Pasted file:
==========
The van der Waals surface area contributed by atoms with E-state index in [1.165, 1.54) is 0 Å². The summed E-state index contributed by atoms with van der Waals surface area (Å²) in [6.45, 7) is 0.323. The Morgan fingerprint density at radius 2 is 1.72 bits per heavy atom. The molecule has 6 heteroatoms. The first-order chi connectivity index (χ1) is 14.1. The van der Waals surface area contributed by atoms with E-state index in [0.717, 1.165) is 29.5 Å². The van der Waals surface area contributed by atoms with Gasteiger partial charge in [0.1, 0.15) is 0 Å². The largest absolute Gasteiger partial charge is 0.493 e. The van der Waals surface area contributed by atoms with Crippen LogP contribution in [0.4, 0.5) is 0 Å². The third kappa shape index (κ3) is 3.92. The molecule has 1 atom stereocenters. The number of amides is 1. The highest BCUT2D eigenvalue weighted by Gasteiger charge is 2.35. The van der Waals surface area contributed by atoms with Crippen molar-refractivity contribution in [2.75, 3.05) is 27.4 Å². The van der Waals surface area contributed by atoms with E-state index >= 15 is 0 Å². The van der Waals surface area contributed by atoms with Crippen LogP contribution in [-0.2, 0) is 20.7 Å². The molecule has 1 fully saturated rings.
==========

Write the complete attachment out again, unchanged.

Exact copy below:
The van der Waals surface area contributed by atoms with E-state index in [1.165, 1.54) is 0 Å². The summed E-state index contributed by atoms with van der Waals surface area (Å²) in [6.45, 7) is 0.323. The Morgan fingerprint density at radius 2 is 1.72 bits per heavy atom. The molecule has 6 heteroatoms. The first-order chi connectivity index (χ1) is 14.1. The van der Waals surface area contributed by atoms with E-state index in [0.717, 1.165) is 29.5 Å². The van der Waals surface area contributed by atoms with Gasteiger partial charge in [0.1, 0.15) is 0 Å². The largest absolute Gasteiger partial charge is 0.493 e. The van der Waals surface area contributed by atoms with Crippen LogP contribution in [0.4, 0.5) is 0 Å². The third kappa shape index (κ3) is 3.92. The molecule has 1 atom stereocenters. The number of amides is 1. The highest BCUT2D eigenvalue weighted by Gasteiger charge is 2.35. The van der Waals surface area contributed by atoms with Crippen molar-refractivity contribution in [2.75, 3.05) is 27.4 Å². The van der Waals surface area contributed by atoms with E-state index >= 15 is 0 Å². The van der Waals surface area contributed by atoms with Crippen LogP contribution in [-0.2, 0) is 20.7 Å². The molecule has 1 fully saturated rings.